Experiment With A Beach Ball
If you want to see for yourself how difficult it is to determine where to make the incision, take a vinyl beach ball that is inflated, draw your abdomen on it with a belly button, and prepare your “operation” on this beach ball by drawing a line where you want to make a cut to make this ball smaller. Your drawing on the beach ball should look like the dotted line on the picture below:
Deflate the beach ball, with a pair of scissors, cut along your dotted line. Now, cut out a two inch piece of vinyl above the dotted line, and try and make a smaller beach ball. The smaller your cut, the easier you can “suture” the two pieces together.
What often happens to less experienced surgeons who do this is that they have some extra skin left over on the two ends of the scar called “dog ears” (dog ears gets its name from what happens when the two distal sides (away from the centerline of the body) of the sutured abdomen come together on both ends of the cut, and the skin lifts and looks like small dog ears). We can assure you that if you try this, you too will get some dog ears.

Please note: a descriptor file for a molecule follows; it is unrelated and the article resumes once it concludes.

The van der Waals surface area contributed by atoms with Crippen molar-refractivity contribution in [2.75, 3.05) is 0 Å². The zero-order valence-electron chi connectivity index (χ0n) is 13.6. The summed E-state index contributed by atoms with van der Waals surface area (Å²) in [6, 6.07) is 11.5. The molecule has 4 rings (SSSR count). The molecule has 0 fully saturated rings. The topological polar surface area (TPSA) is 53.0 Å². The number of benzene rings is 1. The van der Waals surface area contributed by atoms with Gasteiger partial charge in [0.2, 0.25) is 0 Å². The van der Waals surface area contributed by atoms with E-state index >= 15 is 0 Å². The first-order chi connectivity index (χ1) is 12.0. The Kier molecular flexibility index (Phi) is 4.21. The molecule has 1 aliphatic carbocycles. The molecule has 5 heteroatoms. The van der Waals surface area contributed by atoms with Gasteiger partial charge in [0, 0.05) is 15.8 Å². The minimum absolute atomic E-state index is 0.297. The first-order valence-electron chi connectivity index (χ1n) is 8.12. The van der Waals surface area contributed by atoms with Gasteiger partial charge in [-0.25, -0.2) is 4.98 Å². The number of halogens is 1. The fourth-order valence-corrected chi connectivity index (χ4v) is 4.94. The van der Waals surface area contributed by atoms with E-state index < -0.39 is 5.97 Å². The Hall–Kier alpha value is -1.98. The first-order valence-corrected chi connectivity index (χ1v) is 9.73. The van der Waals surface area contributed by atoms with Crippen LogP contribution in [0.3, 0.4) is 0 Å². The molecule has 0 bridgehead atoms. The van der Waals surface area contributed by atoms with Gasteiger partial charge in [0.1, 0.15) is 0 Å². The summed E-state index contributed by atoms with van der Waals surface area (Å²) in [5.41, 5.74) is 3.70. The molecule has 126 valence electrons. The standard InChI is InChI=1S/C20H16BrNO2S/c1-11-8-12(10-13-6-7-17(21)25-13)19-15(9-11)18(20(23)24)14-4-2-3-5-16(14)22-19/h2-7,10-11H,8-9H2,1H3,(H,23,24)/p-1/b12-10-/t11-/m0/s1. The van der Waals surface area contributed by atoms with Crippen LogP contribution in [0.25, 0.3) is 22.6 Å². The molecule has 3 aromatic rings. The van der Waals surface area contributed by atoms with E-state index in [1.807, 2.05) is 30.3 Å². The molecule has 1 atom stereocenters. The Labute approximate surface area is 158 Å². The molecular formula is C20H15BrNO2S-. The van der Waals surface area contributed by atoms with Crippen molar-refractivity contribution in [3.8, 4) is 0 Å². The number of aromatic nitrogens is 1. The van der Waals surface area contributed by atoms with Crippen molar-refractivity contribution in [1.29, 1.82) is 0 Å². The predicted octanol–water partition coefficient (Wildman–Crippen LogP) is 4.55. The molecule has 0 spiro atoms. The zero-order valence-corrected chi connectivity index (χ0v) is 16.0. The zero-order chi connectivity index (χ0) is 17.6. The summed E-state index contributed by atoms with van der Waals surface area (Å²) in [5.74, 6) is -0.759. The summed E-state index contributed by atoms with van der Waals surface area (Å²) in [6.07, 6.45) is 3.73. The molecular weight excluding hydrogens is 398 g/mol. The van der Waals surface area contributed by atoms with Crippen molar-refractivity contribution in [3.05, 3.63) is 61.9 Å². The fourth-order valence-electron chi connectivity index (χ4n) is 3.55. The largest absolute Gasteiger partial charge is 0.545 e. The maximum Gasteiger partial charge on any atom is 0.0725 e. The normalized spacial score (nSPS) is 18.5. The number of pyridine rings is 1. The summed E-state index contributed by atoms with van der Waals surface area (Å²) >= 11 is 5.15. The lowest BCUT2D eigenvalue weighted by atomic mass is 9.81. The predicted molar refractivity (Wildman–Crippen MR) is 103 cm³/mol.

This is the number one reason for selecting an experienced board certified plastic surgeon to perform this operation. Although every plastic surgeon who has done this operation has experienced dog ears, it happens only infrequently to great plastic surgeons and can be corrected in a secondary operation. This is why the third most important question to ask the plastic surgeon is: “What if a secondary touch-up procedure is required to make a correction; who pays for that?” Usually, a plastic surgeon will not charge for their time but will charge for anesthesia and OR expenses.
Option 6: Full Abdominoplasty with Muscle Repair